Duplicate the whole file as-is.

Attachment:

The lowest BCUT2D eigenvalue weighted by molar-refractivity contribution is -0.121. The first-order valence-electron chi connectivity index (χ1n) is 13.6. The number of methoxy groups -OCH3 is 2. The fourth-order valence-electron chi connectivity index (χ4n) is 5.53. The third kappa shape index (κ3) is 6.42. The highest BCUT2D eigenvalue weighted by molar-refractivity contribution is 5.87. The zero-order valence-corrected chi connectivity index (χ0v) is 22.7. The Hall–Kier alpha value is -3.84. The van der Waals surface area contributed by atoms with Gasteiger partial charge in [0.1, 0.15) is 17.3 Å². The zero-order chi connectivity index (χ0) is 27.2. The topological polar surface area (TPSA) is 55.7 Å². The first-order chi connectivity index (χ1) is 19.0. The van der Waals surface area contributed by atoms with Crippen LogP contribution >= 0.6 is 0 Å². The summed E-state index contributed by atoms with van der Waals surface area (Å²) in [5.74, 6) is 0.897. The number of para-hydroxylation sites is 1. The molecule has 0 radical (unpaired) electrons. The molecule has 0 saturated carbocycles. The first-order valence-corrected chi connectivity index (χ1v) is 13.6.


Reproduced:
The lowest BCUT2D eigenvalue weighted by molar-refractivity contribution is -0.121. The first-order valence-electron chi connectivity index (χ1n) is 13.6. The number of methoxy groups -OCH3 is 2. The fourth-order valence-electron chi connectivity index (χ4n) is 5.53. The third kappa shape index (κ3) is 6.42. The highest BCUT2D eigenvalue weighted by molar-refractivity contribution is 5.87. The zero-order valence-corrected chi connectivity index (χ0v) is 22.7. The Hall–Kier alpha value is -3.84. The van der Waals surface area contributed by atoms with Gasteiger partial charge in [0.1, 0.15) is 17.3 Å². The zero-order chi connectivity index (χ0) is 27.2. The topological polar surface area (TPSA) is 55.7 Å². The first-order chi connectivity index (χ1) is 19.0. The van der Waals surface area contributed by atoms with Crippen LogP contribution >= 0.6 is 0 Å². The summed E-state index contributed by atoms with van der Waals surface area (Å²) in [5.74, 6) is 0.897. The number of para-hydroxylation sites is 1. The molecule has 0 radical (unpaired) electrons. The molecule has 0 saturated carbocycles. The first-order valence-corrected chi connectivity index (χ1v) is 13.6.